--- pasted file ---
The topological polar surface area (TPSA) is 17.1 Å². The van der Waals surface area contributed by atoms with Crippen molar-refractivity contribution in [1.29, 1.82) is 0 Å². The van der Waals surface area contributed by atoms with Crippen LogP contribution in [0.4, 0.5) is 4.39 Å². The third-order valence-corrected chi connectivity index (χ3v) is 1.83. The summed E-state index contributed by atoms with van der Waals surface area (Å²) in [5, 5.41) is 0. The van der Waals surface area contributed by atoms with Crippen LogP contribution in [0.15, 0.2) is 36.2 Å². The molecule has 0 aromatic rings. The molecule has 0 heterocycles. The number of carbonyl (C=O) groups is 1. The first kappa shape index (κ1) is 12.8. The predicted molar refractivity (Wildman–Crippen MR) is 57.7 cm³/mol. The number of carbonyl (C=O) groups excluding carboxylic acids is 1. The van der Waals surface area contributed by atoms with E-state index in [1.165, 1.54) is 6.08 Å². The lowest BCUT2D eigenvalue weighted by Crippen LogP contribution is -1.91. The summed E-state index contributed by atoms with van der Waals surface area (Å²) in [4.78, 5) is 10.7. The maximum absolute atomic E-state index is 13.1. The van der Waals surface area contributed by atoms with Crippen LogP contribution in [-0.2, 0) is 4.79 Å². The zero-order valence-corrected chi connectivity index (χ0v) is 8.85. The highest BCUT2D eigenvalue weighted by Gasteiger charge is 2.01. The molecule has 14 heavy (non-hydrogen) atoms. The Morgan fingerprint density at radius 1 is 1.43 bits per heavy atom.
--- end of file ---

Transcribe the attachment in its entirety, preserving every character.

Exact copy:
The topological polar surface area (TPSA) is 17.1 Å². The van der Waals surface area contributed by atoms with Crippen molar-refractivity contribution in [1.29, 1.82) is 0 Å². The van der Waals surface area contributed by atoms with Crippen LogP contribution in [0.4, 0.5) is 4.39 Å². The third-order valence-corrected chi connectivity index (χ3v) is 1.83. The summed E-state index contributed by atoms with van der Waals surface area (Å²) in [5, 5.41) is 0. The van der Waals surface area contributed by atoms with Crippen LogP contribution in [0.15, 0.2) is 36.2 Å². The molecule has 0 aromatic rings. The molecule has 0 heterocycles. The number of carbonyl (C=O) groups is 1. The first kappa shape index (κ1) is 12.8. The predicted molar refractivity (Wildman–Crippen MR) is 57.7 cm³/mol. The number of carbonyl (C=O) groups excluding carboxylic acids is 1. The van der Waals surface area contributed by atoms with E-state index in [1.165, 1.54) is 6.08 Å². The lowest BCUT2D eigenvalue weighted by Crippen LogP contribution is -1.91. The summed E-state index contributed by atoms with van der Waals surface area (Å²) in [4.78, 5) is 10.7. The maximum absolute atomic E-state index is 13.1. The van der Waals surface area contributed by atoms with Crippen LogP contribution in [-0.2, 0) is 4.79 Å². The zero-order valence-corrected chi connectivity index (χ0v) is 8.85. The highest BCUT2D eigenvalue weighted by Gasteiger charge is 2.01. The molecule has 14 heavy (non-hydrogen) atoms. The Morgan fingerprint density at radius 1 is 1.43 bits per heavy atom.